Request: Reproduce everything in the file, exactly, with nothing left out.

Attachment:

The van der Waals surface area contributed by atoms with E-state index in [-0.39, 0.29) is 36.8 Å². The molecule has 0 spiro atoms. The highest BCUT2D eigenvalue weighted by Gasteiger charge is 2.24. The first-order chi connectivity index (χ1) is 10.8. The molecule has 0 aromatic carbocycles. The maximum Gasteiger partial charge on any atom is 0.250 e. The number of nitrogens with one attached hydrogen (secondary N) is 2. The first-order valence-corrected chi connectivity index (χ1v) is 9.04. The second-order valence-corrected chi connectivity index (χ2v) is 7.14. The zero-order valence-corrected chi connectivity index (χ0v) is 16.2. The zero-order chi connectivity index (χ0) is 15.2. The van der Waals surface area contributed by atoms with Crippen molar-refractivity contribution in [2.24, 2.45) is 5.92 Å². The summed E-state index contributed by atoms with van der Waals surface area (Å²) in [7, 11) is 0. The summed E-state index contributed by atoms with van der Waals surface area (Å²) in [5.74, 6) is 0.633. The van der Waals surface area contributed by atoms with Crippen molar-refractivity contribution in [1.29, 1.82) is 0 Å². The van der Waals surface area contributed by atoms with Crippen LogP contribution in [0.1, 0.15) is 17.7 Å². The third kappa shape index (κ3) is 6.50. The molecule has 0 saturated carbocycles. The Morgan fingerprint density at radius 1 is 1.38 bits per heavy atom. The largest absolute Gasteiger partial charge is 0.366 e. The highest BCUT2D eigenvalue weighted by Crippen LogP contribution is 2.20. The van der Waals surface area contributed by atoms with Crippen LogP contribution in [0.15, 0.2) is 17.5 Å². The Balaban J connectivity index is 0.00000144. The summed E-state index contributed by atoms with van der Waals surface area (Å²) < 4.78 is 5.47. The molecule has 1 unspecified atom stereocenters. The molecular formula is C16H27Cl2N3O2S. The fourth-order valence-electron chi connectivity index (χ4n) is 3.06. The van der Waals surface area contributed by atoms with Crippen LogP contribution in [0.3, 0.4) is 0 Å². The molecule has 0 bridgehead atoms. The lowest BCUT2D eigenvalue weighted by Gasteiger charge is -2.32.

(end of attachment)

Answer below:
The van der Waals surface area contributed by atoms with E-state index in [-0.39, 0.29) is 36.8 Å². The molecule has 0 spiro atoms. The highest BCUT2D eigenvalue weighted by Gasteiger charge is 2.24. The first-order chi connectivity index (χ1) is 10.8. The molecule has 0 aromatic carbocycles. The maximum Gasteiger partial charge on any atom is 0.250 e. The number of nitrogens with one attached hydrogen (secondary N) is 2. The first-order valence-corrected chi connectivity index (χ1v) is 9.04. The second-order valence-corrected chi connectivity index (χ2v) is 7.14. The zero-order valence-corrected chi connectivity index (χ0v) is 16.2. The zero-order chi connectivity index (χ0) is 15.2. The van der Waals surface area contributed by atoms with Crippen molar-refractivity contribution in [2.24, 2.45) is 5.92 Å². The summed E-state index contributed by atoms with van der Waals surface area (Å²) in [7, 11) is 0. The summed E-state index contributed by atoms with van der Waals surface area (Å²) in [5.74, 6) is 0.633. The van der Waals surface area contributed by atoms with Crippen molar-refractivity contribution in [1.29, 1.82) is 0 Å². The van der Waals surface area contributed by atoms with Crippen LogP contribution in [0.1, 0.15) is 17.7 Å². The third kappa shape index (κ3) is 6.50. The molecule has 0 saturated carbocycles. The Morgan fingerprint density at radius 1 is 1.38 bits per heavy atom. The largest absolute Gasteiger partial charge is 0.366 e. The highest BCUT2D eigenvalue weighted by Crippen LogP contribution is 2.20. The van der Waals surface area contributed by atoms with Crippen LogP contribution in [0.15, 0.2) is 17.5 Å². The Balaban J connectivity index is 0.00000144. The summed E-state index contributed by atoms with van der Waals surface area (Å²) < 4.78 is 5.47. The molecule has 1 unspecified atom stereocenters. The molecular formula is C16H27Cl2N3O2S. The fourth-order valence-electron chi connectivity index (χ4n) is 3.06. The van der Waals surface area contributed by atoms with Crippen LogP contribution in [0.3, 0.4) is 0 Å². The molecule has 0 bridgehead atoms. The lowest BCUT2D eigenvalue weighted by Gasteiger charge is -2.32.